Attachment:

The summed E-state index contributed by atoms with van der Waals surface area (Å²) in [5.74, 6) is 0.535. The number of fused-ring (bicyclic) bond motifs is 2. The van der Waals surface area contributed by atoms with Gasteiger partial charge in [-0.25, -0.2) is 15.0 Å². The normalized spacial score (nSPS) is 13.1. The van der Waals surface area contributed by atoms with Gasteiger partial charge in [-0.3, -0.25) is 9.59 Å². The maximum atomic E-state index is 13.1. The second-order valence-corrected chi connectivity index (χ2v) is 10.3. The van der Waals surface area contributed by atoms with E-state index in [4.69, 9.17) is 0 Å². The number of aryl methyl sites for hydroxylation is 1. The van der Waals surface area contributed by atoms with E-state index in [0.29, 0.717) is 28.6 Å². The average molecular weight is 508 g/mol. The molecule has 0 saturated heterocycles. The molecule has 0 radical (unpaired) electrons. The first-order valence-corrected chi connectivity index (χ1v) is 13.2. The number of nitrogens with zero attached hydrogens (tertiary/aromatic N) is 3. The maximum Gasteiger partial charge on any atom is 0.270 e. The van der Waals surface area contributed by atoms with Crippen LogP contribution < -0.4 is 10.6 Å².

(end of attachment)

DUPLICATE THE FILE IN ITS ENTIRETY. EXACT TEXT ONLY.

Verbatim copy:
The summed E-state index contributed by atoms with van der Waals surface area (Å²) in [5.74, 6) is 0.535. The number of fused-ring (bicyclic) bond motifs is 2. The van der Waals surface area contributed by atoms with Gasteiger partial charge in [-0.25, -0.2) is 15.0 Å². The normalized spacial score (nSPS) is 13.1. The van der Waals surface area contributed by atoms with Gasteiger partial charge in [-0.3, -0.25) is 9.59 Å². The maximum atomic E-state index is 13.1. The second-order valence-corrected chi connectivity index (χ2v) is 10.3. The van der Waals surface area contributed by atoms with E-state index in [4.69, 9.17) is 0 Å². The number of aryl methyl sites for hydroxylation is 1. The van der Waals surface area contributed by atoms with E-state index in [0.29, 0.717) is 28.6 Å². The average molecular weight is 508 g/mol. The molecule has 0 saturated heterocycles. The molecule has 0 radical (unpaired) electrons. The first-order valence-corrected chi connectivity index (χ1v) is 13.2. The number of nitrogens with zero attached hydrogens (tertiary/aromatic N) is 3. The maximum Gasteiger partial charge on any atom is 0.270 e. The van der Waals surface area contributed by atoms with Crippen LogP contribution < -0.4 is 10.6 Å².